Kamianyi Brid Jewish Cemetery
The exact period of the cemetery’s establishment is unknown. It was established no later than the early 20th century, as the earliest preserved tombstone dates to 1919. It was not marked on maps of the 1890s-1910s.
The town of Kamianyi Brid (Ukr. Кам’яний Брід, Rus. Каменный Брод , Yid. קאַמענבראָד) is first known to have had Jewish residents in the 18th century. There were 1,147 Jewish residents (65% of the town) in 1897. The main employer in the town was the faience (pottery) factory, owned by an Austrian Jew, A. F. Sussmann. The Bund was active among the factory workers. During the Civil War of 1918–21, the community survived a number of pogroms, with around 250 Jews murdered in 1919. There were 857 Jews (37%) in Kamianyi Brid in 1939. After the arrival of the Germans in 1941, most of the Jews were murdered.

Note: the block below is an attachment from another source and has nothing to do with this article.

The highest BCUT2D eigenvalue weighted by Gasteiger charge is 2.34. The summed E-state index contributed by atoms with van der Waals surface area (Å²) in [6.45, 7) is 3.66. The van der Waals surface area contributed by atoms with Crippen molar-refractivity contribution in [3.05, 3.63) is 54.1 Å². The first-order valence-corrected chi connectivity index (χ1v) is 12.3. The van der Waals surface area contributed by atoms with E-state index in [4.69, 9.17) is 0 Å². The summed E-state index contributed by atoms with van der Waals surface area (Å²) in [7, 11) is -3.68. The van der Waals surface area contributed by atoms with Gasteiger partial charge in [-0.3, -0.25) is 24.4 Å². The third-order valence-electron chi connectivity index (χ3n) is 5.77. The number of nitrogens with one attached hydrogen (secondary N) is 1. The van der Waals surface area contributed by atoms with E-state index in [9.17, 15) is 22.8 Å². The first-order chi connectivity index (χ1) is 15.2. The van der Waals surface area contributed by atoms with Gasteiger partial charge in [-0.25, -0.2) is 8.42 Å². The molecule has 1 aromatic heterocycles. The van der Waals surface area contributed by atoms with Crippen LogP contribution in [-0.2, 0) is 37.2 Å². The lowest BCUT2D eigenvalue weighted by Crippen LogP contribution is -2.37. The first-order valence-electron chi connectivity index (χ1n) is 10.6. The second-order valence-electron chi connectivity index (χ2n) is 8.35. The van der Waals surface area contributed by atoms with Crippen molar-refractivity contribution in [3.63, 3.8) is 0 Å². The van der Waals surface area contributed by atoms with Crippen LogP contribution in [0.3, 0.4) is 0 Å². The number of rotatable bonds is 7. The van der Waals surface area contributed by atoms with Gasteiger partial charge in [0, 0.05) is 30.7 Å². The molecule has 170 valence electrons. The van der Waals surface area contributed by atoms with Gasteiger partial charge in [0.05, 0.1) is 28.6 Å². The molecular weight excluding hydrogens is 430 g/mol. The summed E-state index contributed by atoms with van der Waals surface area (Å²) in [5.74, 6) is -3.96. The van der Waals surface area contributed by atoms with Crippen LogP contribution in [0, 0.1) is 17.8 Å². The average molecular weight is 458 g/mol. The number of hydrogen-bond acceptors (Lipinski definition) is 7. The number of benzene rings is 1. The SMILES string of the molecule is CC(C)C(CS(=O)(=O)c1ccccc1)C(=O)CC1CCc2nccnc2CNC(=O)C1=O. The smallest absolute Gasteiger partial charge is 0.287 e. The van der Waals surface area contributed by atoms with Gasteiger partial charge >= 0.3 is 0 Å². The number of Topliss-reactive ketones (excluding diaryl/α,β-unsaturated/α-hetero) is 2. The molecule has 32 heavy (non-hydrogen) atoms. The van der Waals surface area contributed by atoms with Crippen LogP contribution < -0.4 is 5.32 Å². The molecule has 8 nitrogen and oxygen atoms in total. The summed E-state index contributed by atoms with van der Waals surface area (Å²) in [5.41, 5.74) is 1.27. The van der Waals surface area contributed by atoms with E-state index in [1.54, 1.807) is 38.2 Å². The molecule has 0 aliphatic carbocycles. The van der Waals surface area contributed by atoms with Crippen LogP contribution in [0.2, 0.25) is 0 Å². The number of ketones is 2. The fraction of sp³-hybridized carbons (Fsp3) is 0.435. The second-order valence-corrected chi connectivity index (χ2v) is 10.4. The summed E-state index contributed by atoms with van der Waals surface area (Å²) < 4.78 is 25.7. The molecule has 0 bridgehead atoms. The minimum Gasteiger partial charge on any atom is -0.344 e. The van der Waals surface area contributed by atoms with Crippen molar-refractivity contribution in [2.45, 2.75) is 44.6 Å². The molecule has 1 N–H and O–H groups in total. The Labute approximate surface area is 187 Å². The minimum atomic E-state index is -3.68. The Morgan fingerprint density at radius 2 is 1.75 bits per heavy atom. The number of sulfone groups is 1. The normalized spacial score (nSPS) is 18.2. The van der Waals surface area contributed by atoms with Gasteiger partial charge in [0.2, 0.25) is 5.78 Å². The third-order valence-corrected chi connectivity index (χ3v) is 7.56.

Yuri Kanner, head of the Russian Jewish Congress, was born in Kamianyi Brid in 1955.
The cemetery was established in 1919 to bury the victims of the pogrom. The cemetery was also used by Jews from the nearby community of Dovbysh. There is a monument to Holocaust victims which was opened in 2013.